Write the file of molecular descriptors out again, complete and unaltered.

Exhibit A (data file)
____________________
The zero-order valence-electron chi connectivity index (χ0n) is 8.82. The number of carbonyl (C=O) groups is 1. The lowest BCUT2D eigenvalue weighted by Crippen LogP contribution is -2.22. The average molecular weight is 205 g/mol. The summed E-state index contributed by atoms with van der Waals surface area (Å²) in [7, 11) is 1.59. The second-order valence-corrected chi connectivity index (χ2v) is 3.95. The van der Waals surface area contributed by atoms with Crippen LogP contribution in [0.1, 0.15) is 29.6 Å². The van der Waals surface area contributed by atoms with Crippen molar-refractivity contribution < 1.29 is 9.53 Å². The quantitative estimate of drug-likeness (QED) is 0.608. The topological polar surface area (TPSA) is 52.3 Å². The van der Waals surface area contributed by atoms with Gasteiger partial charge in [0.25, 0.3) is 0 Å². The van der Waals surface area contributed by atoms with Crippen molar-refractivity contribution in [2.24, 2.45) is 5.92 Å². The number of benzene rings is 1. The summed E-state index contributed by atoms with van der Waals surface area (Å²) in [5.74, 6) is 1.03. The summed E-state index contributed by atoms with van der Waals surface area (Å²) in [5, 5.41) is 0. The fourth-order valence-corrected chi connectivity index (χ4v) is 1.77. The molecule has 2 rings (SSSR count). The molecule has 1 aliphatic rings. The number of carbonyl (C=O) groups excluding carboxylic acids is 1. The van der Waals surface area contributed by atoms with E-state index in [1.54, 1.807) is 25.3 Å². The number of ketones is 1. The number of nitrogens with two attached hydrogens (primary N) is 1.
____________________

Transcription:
The zero-order valence-electron chi connectivity index (χ0n) is 8.82. The number of carbonyl (C=O) groups is 1. The lowest BCUT2D eigenvalue weighted by Crippen LogP contribution is -2.22. The average molecular weight is 205 g/mol. The summed E-state index contributed by atoms with van der Waals surface area (Å²) in [7, 11) is 1.59. The second-order valence-corrected chi connectivity index (χ2v) is 3.95. The van der Waals surface area contributed by atoms with Crippen LogP contribution in [0.1, 0.15) is 29.6 Å². The van der Waals surface area contributed by atoms with Crippen molar-refractivity contribution < 1.29 is 9.53 Å². The quantitative estimate of drug-likeness (QED) is 0.608. The topological polar surface area (TPSA) is 52.3 Å². The van der Waals surface area contributed by atoms with Gasteiger partial charge in [0.25, 0.3) is 0 Å². The van der Waals surface area contributed by atoms with Crippen molar-refractivity contribution in [2.24, 2.45) is 5.92 Å². The number of benzene rings is 1. The summed E-state index contributed by atoms with van der Waals surface area (Å²) in [5.74, 6) is 1.03. The summed E-state index contributed by atoms with van der Waals surface area (Å²) in [5, 5.41) is 0. The fourth-order valence-corrected chi connectivity index (χ4v) is 1.77. The molecule has 2 rings (SSSR count). The molecule has 1 aliphatic rings. The number of carbonyl (C=O) groups excluding carboxylic acids is 1. The van der Waals surface area contributed by atoms with E-state index in [1.54, 1.807) is 25.3 Å². The number of ketones is 1. The number of nitrogens with two attached hydrogens (primary N) is 1.